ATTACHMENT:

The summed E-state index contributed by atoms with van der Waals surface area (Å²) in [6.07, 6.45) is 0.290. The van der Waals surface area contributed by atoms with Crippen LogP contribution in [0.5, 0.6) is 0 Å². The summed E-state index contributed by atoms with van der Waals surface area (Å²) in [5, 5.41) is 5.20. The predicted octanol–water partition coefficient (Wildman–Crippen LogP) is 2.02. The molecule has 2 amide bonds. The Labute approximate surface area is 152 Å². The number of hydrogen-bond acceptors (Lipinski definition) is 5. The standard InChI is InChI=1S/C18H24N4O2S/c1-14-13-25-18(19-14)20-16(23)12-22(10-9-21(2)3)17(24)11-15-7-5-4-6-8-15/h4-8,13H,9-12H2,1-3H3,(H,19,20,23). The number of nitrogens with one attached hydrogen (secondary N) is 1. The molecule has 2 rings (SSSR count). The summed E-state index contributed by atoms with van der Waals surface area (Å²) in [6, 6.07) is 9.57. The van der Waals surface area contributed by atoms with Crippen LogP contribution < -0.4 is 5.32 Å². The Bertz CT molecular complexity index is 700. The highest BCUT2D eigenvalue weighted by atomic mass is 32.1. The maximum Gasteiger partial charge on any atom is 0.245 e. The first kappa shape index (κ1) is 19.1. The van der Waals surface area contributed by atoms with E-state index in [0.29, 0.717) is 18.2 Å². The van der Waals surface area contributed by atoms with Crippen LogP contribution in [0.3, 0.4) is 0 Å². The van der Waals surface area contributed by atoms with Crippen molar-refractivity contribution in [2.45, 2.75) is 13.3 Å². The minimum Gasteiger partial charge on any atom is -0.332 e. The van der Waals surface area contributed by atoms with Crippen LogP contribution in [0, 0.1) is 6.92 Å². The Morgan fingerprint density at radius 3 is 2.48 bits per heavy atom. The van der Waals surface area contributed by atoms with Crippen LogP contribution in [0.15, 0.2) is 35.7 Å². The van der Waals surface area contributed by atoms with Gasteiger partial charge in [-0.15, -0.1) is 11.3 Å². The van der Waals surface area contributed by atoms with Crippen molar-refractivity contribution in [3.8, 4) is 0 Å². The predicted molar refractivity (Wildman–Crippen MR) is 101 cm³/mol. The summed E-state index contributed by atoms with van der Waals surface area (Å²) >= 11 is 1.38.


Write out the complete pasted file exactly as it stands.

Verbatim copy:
The summed E-state index contributed by atoms with van der Waals surface area (Å²) in [6.07, 6.45) is 0.290. The van der Waals surface area contributed by atoms with Crippen LogP contribution in [0.5, 0.6) is 0 Å². The summed E-state index contributed by atoms with van der Waals surface area (Å²) in [5, 5.41) is 5.20. The predicted octanol–water partition coefficient (Wildman–Crippen LogP) is 2.02. The molecule has 2 amide bonds. The Labute approximate surface area is 152 Å². The number of hydrogen-bond acceptors (Lipinski definition) is 5. The standard InChI is InChI=1S/C18H24N4O2S/c1-14-13-25-18(19-14)20-16(23)12-22(10-9-21(2)3)17(24)11-15-7-5-4-6-8-15/h4-8,13H,9-12H2,1-3H3,(H,19,20,23). The number of nitrogens with one attached hydrogen (secondary N) is 1. The molecule has 2 rings (SSSR count). The summed E-state index contributed by atoms with van der Waals surface area (Å²) in [6, 6.07) is 9.57. The van der Waals surface area contributed by atoms with Crippen LogP contribution < -0.4 is 5.32 Å². The Bertz CT molecular complexity index is 700. The highest BCUT2D eigenvalue weighted by atomic mass is 32.1. The maximum Gasteiger partial charge on any atom is 0.245 e. The first kappa shape index (κ1) is 19.1. The van der Waals surface area contributed by atoms with E-state index in [0.29, 0.717) is 18.2 Å². The van der Waals surface area contributed by atoms with Crippen LogP contribution in [0.3, 0.4) is 0 Å². The van der Waals surface area contributed by atoms with Crippen molar-refractivity contribution in [2.45, 2.75) is 13.3 Å². The minimum Gasteiger partial charge on any atom is -0.332 e. The van der Waals surface area contributed by atoms with Crippen LogP contribution in [0, 0.1) is 6.92 Å². The Morgan fingerprint density at radius 3 is 2.48 bits per heavy atom. The van der Waals surface area contributed by atoms with Crippen LogP contribution in [0.15, 0.2) is 35.7 Å². The van der Waals surface area contributed by atoms with Gasteiger partial charge in [-0.15, -0.1) is 11.3 Å². The van der Waals surface area contributed by atoms with Crippen molar-refractivity contribution in [3.8, 4) is 0 Å². The predicted molar refractivity (Wildman–Crippen MR) is 101 cm³/mol. The summed E-state index contributed by atoms with van der Waals surface area (Å²) >= 11 is 1.38.